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Having Faith and Trusting in God
A Reflection for 8/11/ 2019 the 19th Sunday of Ordinary Time By Rev. Bob Johnnene OFM
Mission Saints Sergius & Bacchus/ Franciscans Divine Mercy of Reformed Catholic Church
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The lessons of the readings for this Sunday are about having Faith in and Trusting in God because only by
faith and trust in God can we achieve the promise of redemption and everlasting life.  The author of Paul’s
letter to the Hebrews, describes how all the prophets trusted and had faith in God.  The first line of today’s
readings sums up exactly what faith is; “NOW FAITH IS BEING SURE OF WHAT WE HOPE FOR AND CERTAIN
OF WHAT WE CANNOT SEE”   The letter then goes on to explain why all those who trusted in Almighty God
were and are still held in high esteem by God and man. The letter describes the trust and faith that Abraham,
Abel, Enoch, Noah, Isaac, Jacob and Sarah all showed and how they were rewarded for their faith. The letter
makes it clear that “ without  faith it is impossible to please God”, Taken from Hebrews 11:1 – 19.   
The Gospel reading from Luke 12:32-48 continues the theme of trusting and having faith in God when it tells
the story of the manager of the masters household who have been entrusted to safe guard the property and
servants of the master and awaits ready to receive his master when he returns no matter how long it may
take.  This reading might well be addressed to all whom God has chosen as His servants in the priesthood to
care for God’s family and property. The Gospel begins with these comforting words; “Do not be afraid, little
flock, for your Father has been pleased to give you the kingdom” and ends with Christ’s answer to a query
from Peter You also must be ready, because the Son of Man will come at an hour when you do not expect
him”.        The same Gospel also advises us on ways to serve God and our seraphic father St. Francis took to
this passage to heart and made it a part of the Franciscan rule; “. Sell your possessions and give to the
poor.                                                                                   
The responsorial Psalm tells us that “Blessed are the people the Lord has chosen as His own” On the eve of
the start of the 18th year as a priest on August 15th, I feel truly honored and blessed that God, for reasons
known only to Him, has pick me for the supreme honor of being His servant and I pray a servant to ALL His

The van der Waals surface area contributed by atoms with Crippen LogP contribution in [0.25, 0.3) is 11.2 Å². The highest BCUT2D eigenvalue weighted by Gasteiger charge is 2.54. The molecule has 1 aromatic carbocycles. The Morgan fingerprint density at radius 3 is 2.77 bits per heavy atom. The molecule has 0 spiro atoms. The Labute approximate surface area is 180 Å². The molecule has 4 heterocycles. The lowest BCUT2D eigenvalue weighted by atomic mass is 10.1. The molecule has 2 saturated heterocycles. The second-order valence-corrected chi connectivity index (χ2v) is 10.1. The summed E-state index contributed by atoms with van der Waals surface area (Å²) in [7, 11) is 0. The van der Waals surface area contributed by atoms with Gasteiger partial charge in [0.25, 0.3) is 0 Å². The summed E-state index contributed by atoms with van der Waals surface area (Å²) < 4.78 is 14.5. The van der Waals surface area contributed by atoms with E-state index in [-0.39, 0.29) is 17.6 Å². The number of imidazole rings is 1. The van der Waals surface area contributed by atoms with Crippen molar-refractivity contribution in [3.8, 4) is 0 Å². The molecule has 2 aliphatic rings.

children.                 I constantly ask myself if I am being a good servant and disciple of Christ.  I am acutely
aware of the blessed opportunity and the many challenges Almighty God has bestowed upon me.   I ponder
how well I have done in serving those who God has placed in my path and in letting all who have been made to
feel unwelcome and often rejected by some Religious denominations know how much GOD LOVES THEM AS
HE CREATED THEM.
Am I doing enough to inspire them to claim their rightful place within the Mystical Body of Christ, The Church.  
By accepting to be God’s servant on earth all priests need to put themselves last before the needs of those
whom God called them to serve. O
Pope, Francis has made this very clear from the beginning of his being called to be the “Bishop of Rome” his
actual title by his decision to live a simple life in few rooms in a hotel for visiting clergy rather than in the
palatial palace of the Vatican.   
All the wealth of the world cannot raise a person any higher in the eyes of God than being a good, faithful and
humble servant of God to His children who He has entrusted to our care.  
So many people whom God has called have attempted to heal the divisions that have separated the One Holy
Catholic Apostolic Church that God guided the Apostles to establishe with the inspiration of Christ’s teachings
and the Gifts of the Holy Spirit.  Among them was a proclaimed Protestant Brother Roger of Taize, who was
respected and welcomed into the company of the hierarchy of all religious denomination including three
popes, patriarchs of the Orthodox, Anglican and other denominations.  Brother Roger was a full voting
participant of the 2nd Vatican Council and has been called “the male Mother Theresa and the St. Francis of the
20th and 21st centuries.  This was truly a man of God and a good and faithful servant of God.   To me, Brother
Roger is what I aspire to emulate as a priest even though he himself, like St. Francis the seraphic father of all
Franciscan communities around the world, was never a priest. Brother Roger, who was murdered while
celebrating a liturgy, should be a model to all priests alongside Saint John Vianney the patron saint of parish
priests,
I close this homily asking that you keep me in your prayers this week as I begin the 18th year of my priesthood
on the feast of the Assumption of Our Blessed Mother and the 39th year since I was ordained a deacon in 1980.